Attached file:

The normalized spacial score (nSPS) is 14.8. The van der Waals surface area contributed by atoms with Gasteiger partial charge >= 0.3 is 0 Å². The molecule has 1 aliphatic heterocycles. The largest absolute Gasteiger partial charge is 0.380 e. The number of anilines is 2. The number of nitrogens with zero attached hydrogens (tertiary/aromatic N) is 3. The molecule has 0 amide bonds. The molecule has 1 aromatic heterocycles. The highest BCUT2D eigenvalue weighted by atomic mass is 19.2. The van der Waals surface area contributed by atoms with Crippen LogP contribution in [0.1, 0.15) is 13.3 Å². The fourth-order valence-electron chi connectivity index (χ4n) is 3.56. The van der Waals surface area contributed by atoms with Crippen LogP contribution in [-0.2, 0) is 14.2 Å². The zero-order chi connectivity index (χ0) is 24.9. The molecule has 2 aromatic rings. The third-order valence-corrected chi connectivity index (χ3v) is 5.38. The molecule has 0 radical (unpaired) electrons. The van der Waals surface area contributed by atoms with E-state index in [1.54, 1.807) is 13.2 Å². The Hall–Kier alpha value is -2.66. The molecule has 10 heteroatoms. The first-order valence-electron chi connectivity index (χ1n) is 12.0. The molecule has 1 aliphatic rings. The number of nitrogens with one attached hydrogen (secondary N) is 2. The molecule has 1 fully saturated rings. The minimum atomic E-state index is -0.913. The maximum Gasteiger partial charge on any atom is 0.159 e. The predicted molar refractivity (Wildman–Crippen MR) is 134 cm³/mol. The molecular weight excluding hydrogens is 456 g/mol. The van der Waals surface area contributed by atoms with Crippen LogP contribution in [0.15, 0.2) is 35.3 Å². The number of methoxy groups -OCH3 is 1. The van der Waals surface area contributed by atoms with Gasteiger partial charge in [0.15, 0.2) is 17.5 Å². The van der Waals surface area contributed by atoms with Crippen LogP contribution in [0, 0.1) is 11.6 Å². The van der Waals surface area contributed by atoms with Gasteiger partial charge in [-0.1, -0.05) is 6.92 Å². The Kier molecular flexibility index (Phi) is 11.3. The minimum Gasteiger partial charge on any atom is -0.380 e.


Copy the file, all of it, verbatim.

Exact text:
The normalized spacial score (nSPS) is 14.8. The van der Waals surface area contributed by atoms with Gasteiger partial charge >= 0.3 is 0 Å². The molecule has 1 aliphatic heterocycles. The largest absolute Gasteiger partial charge is 0.380 e. The number of anilines is 2. The number of nitrogens with zero attached hydrogens (tertiary/aromatic N) is 3. The molecule has 0 amide bonds. The molecule has 1 aromatic heterocycles. The highest BCUT2D eigenvalue weighted by atomic mass is 19.2. The van der Waals surface area contributed by atoms with Crippen LogP contribution in [0.1, 0.15) is 13.3 Å². The fourth-order valence-electron chi connectivity index (χ4n) is 3.56. The van der Waals surface area contributed by atoms with Crippen LogP contribution in [-0.2, 0) is 14.2 Å². The zero-order chi connectivity index (χ0) is 24.9. The molecule has 2 aromatic rings. The third-order valence-corrected chi connectivity index (χ3v) is 5.38. The molecule has 0 radical (unpaired) electrons. The van der Waals surface area contributed by atoms with E-state index in [1.54, 1.807) is 13.2 Å². The Hall–Kier alpha value is -2.66. The molecule has 10 heteroatoms. The first-order valence-electron chi connectivity index (χ1n) is 12.0. The molecule has 1 aliphatic rings. The number of nitrogens with one attached hydrogen (secondary N) is 2. The molecule has 1 fully saturated rings. The minimum atomic E-state index is -0.913. The maximum Gasteiger partial charge on any atom is 0.159 e. The predicted molar refractivity (Wildman–Crippen MR) is 134 cm³/mol. The molecular weight excluding hydrogens is 456 g/mol. The van der Waals surface area contributed by atoms with Crippen LogP contribution in [0.15, 0.2) is 35.3 Å². The number of methoxy groups -OCH3 is 1. The van der Waals surface area contributed by atoms with Gasteiger partial charge in [0.15, 0.2) is 17.5 Å². The van der Waals surface area contributed by atoms with Crippen LogP contribution in [0, 0.1) is 11.6 Å². The van der Waals surface area contributed by atoms with Gasteiger partial charge in [-0.1, -0.05) is 6.92 Å². The Kier molecular flexibility index (Phi) is 11.3. The minimum Gasteiger partial charge on any atom is -0.380 e.